“[A] rollicking new historical thriller…taut, made-for-movie-theater tension and delicious, snickering-from-the-back-row wit.” —New York Times Book Review
In this first novel of the exhilarating Agents of the Crown series, a man who will become the original MI6 agent protects England and Her Majesty Queen Elizabeth I from Spain’s nefarious plan to crush the Age of the Enlightenment.
After centuries locked in an endless cycle of poverty, persecution, and barbarity, Europe has finally emerged into the Age of Enlightenment. Scientists, philosophers, scholars, and poets alike believe this to be a new era of reason and hope for all. But the forces of darkness haven’t completely dissipated, as Spain hunts and butchers any who dare to defy its ironclad Catholic orthodoxy.
Only one nation can fight the black shadow that threatens this new age, and that is Britain, now ruled by a brilliant young Queen Elizabeth I. But although she may be brave and headstrong, Elizabeth knows she cannot win this war simply by force of arms. After her armies have been slashed in half, her treasury is on its knees. Elizabeth needs a new kind of weapon forged to fight a new kind of war, in which stealth and secrecy, not bloodshed, are the means.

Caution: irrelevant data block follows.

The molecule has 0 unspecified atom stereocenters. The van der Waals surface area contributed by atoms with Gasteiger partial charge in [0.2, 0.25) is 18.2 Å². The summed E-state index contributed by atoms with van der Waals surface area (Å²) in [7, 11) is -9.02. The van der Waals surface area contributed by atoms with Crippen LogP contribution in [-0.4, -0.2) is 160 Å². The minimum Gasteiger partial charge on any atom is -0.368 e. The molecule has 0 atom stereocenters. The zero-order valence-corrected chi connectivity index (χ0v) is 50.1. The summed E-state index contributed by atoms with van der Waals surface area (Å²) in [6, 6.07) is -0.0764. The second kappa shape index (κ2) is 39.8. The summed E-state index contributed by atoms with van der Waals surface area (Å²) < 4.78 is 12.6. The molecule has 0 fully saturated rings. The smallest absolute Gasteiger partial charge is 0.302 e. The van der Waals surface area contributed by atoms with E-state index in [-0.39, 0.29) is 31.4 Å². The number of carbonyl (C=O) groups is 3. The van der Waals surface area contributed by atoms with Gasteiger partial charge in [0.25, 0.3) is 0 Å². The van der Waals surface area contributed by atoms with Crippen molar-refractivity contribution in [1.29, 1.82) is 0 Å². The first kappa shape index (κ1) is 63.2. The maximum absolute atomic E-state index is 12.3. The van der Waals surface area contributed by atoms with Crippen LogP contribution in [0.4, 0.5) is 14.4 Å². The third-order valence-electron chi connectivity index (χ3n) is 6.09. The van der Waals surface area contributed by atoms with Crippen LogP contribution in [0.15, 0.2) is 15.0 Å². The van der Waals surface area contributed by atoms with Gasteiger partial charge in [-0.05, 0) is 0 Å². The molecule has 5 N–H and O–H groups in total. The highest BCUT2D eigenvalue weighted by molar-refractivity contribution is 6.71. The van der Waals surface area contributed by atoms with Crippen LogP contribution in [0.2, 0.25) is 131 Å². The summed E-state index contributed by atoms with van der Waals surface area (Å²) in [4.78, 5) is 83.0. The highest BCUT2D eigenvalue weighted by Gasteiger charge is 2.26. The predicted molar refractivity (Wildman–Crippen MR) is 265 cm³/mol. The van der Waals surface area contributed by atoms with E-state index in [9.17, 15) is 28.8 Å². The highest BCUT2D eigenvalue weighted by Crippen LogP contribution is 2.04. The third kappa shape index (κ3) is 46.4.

In this tense situation, Her Majesty’s Secret Service is born with the charismatic John Dee at its head. A scholar, a soldier, and an alchemist, Dee is loyal only to the truth and to his Queen. And for her, the woman he’s forbidden from loving, he is prepared to risk his life.
A visceral and heart-pumping historical thriller, The Eyes of the Queen is perfect for fans of Ken Follett and Dan Brown.
"Matthew Lloyd Davies narrates the first Agents of the Crown series with subtlety and intelligence. It's 1572. The rivalry between Elizabeth I and Mary, Queen of Scots, has reached the boiling point. Elizabeth's treasury is devastated, her army is decimated, and the Spanish are pressing for Catholic Mary to replace her Protestant cousin on the throne. Tension mounts after the queen's spymaster, Francis Walsingham, loses a secret document that could change the balance of power in Europe. Walsingham appeals to John Dee, a scholar and cryptologist, to locate and decode the document. Lloyd Davies masterfully moves Dee through double-dealing opponents, treachery, and graphic violence in this well-researched historical fiction. Lloyd Davies's clear diction, tone, and attitude reflect both period and situation."